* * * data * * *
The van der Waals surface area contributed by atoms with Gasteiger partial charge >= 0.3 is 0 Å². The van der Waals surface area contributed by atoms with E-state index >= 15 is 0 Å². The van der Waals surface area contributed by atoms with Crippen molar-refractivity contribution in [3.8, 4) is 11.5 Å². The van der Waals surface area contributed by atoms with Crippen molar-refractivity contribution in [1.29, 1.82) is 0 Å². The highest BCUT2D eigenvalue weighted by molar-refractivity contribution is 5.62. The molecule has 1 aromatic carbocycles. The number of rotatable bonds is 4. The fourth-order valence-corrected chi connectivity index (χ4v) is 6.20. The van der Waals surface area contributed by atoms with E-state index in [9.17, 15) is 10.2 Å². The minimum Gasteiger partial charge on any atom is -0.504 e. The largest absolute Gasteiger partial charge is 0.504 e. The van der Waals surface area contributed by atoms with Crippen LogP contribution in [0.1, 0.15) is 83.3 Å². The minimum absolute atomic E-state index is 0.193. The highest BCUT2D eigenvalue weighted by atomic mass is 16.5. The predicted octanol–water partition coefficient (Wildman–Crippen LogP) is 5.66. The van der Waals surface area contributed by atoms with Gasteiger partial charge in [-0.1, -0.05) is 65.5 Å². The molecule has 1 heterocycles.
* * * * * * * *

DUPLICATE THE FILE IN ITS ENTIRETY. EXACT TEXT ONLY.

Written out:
The van der Waals surface area contributed by atoms with Gasteiger partial charge >= 0.3 is 0 Å². The van der Waals surface area contributed by atoms with E-state index >= 15 is 0 Å². The van der Waals surface area contributed by atoms with Crippen molar-refractivity contribution in [3.8, 4) is 11.5 Å². The van der Waals surface area contributed by atoms with Crippen molar-refractivity contribution in [1.29, 1.82) is 0 Å². The highest BCUT2D eigenvalue weighted by molar-refractivity contribution is 5.62. The molecule has 1 aromatic carbocycles. The number of rotatable bonds is 4. The fourth-order valence-corrected chi connectivity index (χ4v) is 6.20. The van der Waals surface area contributed by atoms with E-state index in [9.17, 15) is 10.2 Å². The minimum Gasteiger partial charge on any atom is -0.504 e. The largest absolute Gasteiger partial charge is 0.504 e. The van der Waals surface area contributed by atoms with Crippen LogP contribution in [0.1, 0.15) is 83.3 Å². The minimum absolute atomic E-state index is 0.193. The highest BCUT2D eigenvalue weighted by atomic mass is 16.5. The predicted octanol–water partition coefficient (Wildman–Crippen LogP) is 5.66. The van der Waals surface area contributed by atoms with Gasteiger partial charge in [-0.1, -0.05) is 65.5 Å². The molecule has 1 heterocycles.